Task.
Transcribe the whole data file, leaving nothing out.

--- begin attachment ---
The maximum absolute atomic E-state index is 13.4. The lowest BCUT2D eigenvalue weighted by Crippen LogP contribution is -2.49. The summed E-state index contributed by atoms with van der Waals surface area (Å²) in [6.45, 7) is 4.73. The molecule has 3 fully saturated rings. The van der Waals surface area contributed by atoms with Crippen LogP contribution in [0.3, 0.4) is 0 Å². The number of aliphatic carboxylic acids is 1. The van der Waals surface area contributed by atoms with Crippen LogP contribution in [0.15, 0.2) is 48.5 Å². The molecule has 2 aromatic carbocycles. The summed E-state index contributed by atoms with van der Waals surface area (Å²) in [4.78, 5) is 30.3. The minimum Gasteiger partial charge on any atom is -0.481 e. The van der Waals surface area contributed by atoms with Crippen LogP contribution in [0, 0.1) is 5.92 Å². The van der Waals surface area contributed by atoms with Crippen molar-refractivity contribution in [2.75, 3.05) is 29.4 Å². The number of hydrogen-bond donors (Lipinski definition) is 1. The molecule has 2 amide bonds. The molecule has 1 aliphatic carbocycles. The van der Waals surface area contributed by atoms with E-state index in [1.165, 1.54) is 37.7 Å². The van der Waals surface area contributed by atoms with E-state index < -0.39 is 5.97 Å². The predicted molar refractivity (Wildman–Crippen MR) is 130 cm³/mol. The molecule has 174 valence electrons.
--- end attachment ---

The maximum absolute atomic E-state index is 13.4. The lowest BCUT2D eigenvalue weighted by Crippen LogP contribution is -2.49. The summed E-state index contributed by atoms with van der Waals surface area (Å²) in [6.45, 7) is 4.73. The molecule has 3 fully saturated rings. The van der Waals surface area contributed by atoms with Crippen LogP contribution in [0.3, 0.4) is 0 Å². The number of aliphatic carboxylic acids is 1. The van der Waals surface area contributed by atoms with Crippen LogP contribution in [0.15, 0.2) is 48.5 Å². The molecule has 2 aromatic carbocycles. The summed E-state index contributed by atoms with van der Waals surface area (Å²) in [4.78, 5) is 30.3. The minimum Gasteiger partial charge on any atom is -0.481 e. The van der Waals surface area contributed by atoms with Crippen LogP contribution in [0, 0.1) is 5.92 Å². The van der Waals surface area contributed by atoms with Crippen molar-refractivity contribution in [2.75, 3.05) is 29.4 Å². The number of hydrogen-bond donors (Lipinski definition) is 1. The molecule has 2 amide bonds. The molecule has 1 aliphatic carbocycles. The van der Waals surface area contributed by atoms with E-state index in [1.165, 1.54) is 37.7 Å². The van der Waals surface area contributed by atoms with E-state index < -0.39 is 5.97 Å². The predicted molar refractivity (Wildman–Crippen MR) is 130 cm³/mol. The molecule has 174 valence electrons.